I’m close to taking a funeral for a very good friend within the next few days, and I’m currently growing (?) a moustache. Whats the connection ?
Quite simply that my friend (and Alison agrees) doesn’t like it, and I’m not even sure that I suit it either, but I’ve always wondered what I would look like with a full blown ‘ache. Alison always says whenever I’ve tried that “its like kissing a loo brush !” I have no idea how she knows !
Its almost certain that I’ll be clean shaven soon for I value friendship and more so I value Alisons opinion, alongside the family who many years ago christened any fur on my top lip as ‘Clarence the hairy caterpillar’. However it raises the question of what do I wear or what do I look like.
Many years ago, in my teens, I grew my hair long in order to hide my hearing aid and fit in; I grew to like my hair down to my shoulders but fashions change and so it was shortened again but just enough to still hide the aids (now up to two). I feel so much more conscious of them and it accentuates my sense of deafness.
Several years ago I discovered the beauty and comfort of crocs ; since then I’ve been both criticised and cheered by a variety of people who either love them or hate them. Whilst I admit they aren’t elegant they are extremely comfy and surely that counts for something. Lately I’ve taken to wearing moccasin style crocs and find its commented upon by both haters and lovers !
Similarly I have a tendency to wear brightly coloured waistcoats, few of any which fasten, and now I find comments being made if I don’t wear them or if I’m not wearing the brightly coloured clothes I enjoy wearing. Often the comments range from the statements of “thats not suitable for a Minister” to “you’re a trendy Vicar (!)” or “its good that you dress so badly (??)”
This is no ones fault but it is a result of expectations fuelled by the media and the way that most of us have been raised: just look at old black and white photos of church activities, men in suits, ladies in bonnets and in the background. I think these expectations have seeped into societies sub-conscience and many of us fall for its trick.
The waistcoat Im most proud to have worn
When I first came out of college I dressed very soberly; nearly always clerical shirt and suit, grey or black shirt. I wasn’t unhappy about it but gradually came to realise that God had called me to be who I am. In other words to ‘be me’. However I’m still assailed by peoples opinions of what a Minister should or shouldn’t look like. Interestingly I find that its usually some of the folk in Church who are liable to have a more negative opinion and the ones outside of Church who are positive and even complimentary.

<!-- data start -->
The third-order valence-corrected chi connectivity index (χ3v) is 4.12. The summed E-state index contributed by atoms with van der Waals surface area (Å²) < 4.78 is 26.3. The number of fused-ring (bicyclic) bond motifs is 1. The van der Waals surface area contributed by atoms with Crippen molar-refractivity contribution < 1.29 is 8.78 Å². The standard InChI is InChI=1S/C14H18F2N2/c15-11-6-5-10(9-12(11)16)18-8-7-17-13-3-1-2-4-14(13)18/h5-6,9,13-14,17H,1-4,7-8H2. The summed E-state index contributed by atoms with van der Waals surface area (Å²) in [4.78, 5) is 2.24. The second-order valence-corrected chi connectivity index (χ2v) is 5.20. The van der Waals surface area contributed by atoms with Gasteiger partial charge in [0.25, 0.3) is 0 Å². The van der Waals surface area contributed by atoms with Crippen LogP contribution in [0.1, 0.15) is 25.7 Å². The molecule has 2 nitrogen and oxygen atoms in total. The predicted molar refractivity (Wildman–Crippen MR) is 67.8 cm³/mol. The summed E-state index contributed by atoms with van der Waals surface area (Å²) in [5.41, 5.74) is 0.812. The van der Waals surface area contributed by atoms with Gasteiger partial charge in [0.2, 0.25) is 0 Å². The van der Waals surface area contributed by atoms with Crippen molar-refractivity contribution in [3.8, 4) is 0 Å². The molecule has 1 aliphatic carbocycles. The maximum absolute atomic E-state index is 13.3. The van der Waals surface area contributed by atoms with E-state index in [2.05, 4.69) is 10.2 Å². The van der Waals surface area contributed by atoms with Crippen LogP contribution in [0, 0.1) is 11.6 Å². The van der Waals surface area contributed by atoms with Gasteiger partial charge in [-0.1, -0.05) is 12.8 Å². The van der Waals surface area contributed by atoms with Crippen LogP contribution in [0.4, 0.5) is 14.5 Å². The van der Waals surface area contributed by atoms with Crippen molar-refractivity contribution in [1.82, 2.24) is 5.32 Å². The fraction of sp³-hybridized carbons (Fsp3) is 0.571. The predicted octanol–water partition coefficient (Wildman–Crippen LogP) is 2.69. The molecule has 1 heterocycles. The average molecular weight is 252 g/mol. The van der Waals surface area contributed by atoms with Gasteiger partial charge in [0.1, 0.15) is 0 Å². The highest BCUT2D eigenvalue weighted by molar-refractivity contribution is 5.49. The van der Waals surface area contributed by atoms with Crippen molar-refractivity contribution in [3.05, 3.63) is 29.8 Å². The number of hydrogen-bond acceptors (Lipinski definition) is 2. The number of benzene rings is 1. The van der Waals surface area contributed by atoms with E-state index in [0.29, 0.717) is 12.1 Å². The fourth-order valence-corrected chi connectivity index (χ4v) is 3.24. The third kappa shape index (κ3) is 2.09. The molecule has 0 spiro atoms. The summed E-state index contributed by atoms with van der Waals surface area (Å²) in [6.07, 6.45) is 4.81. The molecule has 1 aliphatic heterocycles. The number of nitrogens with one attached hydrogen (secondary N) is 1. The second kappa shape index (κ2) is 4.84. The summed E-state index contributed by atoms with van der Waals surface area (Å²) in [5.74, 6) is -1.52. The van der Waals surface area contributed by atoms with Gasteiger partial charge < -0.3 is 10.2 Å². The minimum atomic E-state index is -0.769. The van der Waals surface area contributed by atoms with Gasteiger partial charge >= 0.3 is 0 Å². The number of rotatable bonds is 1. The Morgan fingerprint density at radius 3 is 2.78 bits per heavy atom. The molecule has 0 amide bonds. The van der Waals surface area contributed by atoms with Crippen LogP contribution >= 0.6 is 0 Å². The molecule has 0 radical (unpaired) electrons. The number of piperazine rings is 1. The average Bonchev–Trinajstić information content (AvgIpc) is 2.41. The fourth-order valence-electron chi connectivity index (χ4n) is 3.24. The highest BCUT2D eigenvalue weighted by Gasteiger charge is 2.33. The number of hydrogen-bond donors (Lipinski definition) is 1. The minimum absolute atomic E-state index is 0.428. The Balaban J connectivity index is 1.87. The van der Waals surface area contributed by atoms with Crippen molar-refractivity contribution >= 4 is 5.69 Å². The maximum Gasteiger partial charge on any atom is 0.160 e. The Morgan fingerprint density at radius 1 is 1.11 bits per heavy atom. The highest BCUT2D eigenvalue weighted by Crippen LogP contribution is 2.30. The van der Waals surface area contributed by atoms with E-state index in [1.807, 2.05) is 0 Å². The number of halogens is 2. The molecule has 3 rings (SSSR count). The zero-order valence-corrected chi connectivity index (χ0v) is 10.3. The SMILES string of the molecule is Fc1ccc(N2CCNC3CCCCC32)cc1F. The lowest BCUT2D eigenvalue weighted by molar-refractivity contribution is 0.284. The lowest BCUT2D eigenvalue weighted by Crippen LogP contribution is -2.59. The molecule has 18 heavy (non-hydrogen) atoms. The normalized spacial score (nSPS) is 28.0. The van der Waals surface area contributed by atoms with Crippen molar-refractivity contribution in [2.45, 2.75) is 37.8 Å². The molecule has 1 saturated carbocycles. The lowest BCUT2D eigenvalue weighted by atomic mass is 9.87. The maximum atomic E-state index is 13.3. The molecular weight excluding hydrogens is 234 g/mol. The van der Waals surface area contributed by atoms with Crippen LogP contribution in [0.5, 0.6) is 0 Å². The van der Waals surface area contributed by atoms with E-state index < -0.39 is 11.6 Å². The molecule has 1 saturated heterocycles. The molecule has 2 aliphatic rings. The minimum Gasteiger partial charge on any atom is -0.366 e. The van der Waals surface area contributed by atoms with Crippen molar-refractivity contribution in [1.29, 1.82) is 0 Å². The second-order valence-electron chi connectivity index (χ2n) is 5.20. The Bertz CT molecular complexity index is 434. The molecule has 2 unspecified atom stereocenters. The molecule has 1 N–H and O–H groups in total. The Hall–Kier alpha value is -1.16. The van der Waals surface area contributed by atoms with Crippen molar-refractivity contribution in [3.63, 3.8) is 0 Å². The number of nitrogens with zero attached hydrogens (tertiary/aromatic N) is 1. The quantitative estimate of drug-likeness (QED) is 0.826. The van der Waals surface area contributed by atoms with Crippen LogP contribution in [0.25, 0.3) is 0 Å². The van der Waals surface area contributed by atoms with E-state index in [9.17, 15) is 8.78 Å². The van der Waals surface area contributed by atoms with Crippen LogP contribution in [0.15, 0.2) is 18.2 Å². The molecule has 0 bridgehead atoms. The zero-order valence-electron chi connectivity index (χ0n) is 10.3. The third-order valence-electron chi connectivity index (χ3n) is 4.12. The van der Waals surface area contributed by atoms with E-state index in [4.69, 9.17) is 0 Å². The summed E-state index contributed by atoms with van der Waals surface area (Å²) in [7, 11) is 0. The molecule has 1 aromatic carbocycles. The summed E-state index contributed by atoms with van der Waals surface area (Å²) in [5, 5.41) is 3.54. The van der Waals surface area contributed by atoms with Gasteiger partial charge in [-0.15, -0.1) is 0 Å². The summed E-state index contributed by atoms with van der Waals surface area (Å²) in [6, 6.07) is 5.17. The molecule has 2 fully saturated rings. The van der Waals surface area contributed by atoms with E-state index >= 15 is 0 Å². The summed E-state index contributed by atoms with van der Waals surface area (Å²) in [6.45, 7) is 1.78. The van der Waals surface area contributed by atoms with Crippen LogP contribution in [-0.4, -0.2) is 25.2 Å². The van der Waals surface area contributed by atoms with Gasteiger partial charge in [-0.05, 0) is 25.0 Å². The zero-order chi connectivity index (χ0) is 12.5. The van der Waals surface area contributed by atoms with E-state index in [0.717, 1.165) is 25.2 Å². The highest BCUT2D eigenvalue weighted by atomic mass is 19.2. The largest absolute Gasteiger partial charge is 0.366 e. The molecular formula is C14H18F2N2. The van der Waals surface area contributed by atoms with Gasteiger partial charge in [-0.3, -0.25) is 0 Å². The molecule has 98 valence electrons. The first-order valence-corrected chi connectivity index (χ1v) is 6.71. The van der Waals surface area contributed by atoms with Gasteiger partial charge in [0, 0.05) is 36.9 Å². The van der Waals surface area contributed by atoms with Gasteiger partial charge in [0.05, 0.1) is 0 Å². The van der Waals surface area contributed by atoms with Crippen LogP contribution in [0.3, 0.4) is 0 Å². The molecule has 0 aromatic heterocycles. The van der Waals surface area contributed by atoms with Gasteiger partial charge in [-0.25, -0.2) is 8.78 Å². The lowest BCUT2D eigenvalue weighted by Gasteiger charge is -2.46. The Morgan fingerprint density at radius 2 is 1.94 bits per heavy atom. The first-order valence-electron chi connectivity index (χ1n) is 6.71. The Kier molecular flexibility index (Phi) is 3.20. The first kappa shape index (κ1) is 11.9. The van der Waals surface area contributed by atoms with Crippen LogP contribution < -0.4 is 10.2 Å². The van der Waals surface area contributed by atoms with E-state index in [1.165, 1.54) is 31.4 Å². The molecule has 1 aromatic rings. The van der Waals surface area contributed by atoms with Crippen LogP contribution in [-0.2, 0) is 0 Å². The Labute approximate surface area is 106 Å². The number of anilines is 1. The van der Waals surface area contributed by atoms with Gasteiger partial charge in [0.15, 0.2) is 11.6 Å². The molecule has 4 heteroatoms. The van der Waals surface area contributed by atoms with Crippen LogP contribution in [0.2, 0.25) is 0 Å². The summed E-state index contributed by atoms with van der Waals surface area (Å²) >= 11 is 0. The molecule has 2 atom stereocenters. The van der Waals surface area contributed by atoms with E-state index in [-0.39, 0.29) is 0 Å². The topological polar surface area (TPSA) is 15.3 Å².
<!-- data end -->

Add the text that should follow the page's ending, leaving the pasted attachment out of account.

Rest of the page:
Do we judge each other too much by our clothes and appearance more than by who we are, by our character, or morals, our graciousness etc ? One of my favourite theologians wrestled with this, his doubts and fears during his time in prison, where he was held and eventually executed for opposing Hitler; he in powerful book “Letters from prison” he spoke of how he must appear to others as if their views should matter to him. Ultimately he wrote the following poem entitled “Who am I ?”
Who Am I? by Deitrich Bonhoeffer
Who am I? They often tell me how
I stepped from my cell’s confinement
Calmly, cheerfully, firmly,
Like a Squire from his country house.
Who am I? They often tell me
I used to speak to my warders
Freely and friendly and clearly,
As though it were mine to command.
Who am I? They also tell me
I bore the days of misfortune
Equably, smilingly, proudly,
like one accustomed to win.
Am I then really that which other men tell of?
Or am I only what I myself know of myself?
Restless and longing and sick, like a bird in a cage,
Struggling for breath, as though hands were compressing my throat,
Yearning for colors, for flowers, for the voices of birds,
Thirsting for words of kindness, for neighborliness,
Tossing in expectations of great events,
Powerlessly trembling for friends at an infinite distance,
Weary and empty at praying, at thinking, at making,
Faint, and ready to say farewell to it all.
Who am I? This or the Other?
Am I one person today and tomorrow another?
Am I both at once? A hypocrite before others,
And before myself a contemptible woebegone weakling?
Or is something within me still like a beaten army
Fleeing in disorder from victory already achieved?
Who am I? They mock me, these lonely questions of mine.
Whoever I am, Thou knowest, O God, I am thine!
I love the certainty of that last line for it speaks so much truth. No matter what others think of me, of my poor dress sense, or my raggedy hair, of my, sermons or services, of my lack of organisation, I KNOW that I belong to God and right here at the start of Lent I KNOW that he came to earth as Jesus to die for this world, and that includes ME.